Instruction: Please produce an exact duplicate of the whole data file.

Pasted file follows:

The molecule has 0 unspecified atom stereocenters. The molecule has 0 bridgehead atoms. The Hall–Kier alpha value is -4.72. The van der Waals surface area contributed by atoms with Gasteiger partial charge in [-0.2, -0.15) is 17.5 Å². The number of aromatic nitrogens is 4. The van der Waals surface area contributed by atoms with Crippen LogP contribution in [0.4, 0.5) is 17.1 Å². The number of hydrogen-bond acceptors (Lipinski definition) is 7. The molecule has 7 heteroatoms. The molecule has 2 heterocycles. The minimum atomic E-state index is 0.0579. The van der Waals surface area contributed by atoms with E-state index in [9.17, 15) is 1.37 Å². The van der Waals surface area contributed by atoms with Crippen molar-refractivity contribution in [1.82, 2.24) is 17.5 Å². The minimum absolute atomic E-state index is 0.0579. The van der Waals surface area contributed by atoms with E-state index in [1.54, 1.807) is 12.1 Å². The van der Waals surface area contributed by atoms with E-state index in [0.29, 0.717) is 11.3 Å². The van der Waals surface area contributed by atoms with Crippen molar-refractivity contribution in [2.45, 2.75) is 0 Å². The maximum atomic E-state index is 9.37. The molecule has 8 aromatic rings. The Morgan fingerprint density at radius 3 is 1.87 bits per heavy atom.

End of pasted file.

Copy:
The molecule has 0 unspecified atom stereocenters. The molecule has 0 bridgehead atoms. The Hall–Kier alpha value is -4.72. The van der Waals surface area contributed by atoms with Gasteiger partial charge in [-0.2, -0.15) is 17.5 Å². The number of aromatic nitrogens is 4. The van der Waals surface area contributed by atoms with Crippen LogP contribution in [0.4, 0.5) is 17.1 Å². The number of hydrogen-bond acceptors (Lipinski definition) is 7. The molecule has 7 heteroatoms. The molecule has 2 heterocycles. The minimum atomic E-state index is 0.0579. The van der Waals surface area contributed by atoms with E-state index in [9.17, 15) is 1.37 Å². The van der Waals surface area contributed by atoms with Crippen molar-refractivity contribution in [1.82, 2.24) is 17.5 Å². The minimum absolute atomic E-state index is 0.0579. The van der Waals surface area contributed by atoms with E-state index in [1.54, 1.807) is 12.1 Å². The van der Waals surface area contributed by atoms with E-state index in [0.29, 0.717) is 11.3 Å². The van der Waals surface area contributed by atoms with Crippen molar-refractivity contribution in [2.45, 2.75) is 0 Å². The maximum atomic E-state index is 9.37. The molecule has 8 aromatic rings. The Morgan fingerprint density at radius 3 is 1.87 bits per heavy atom.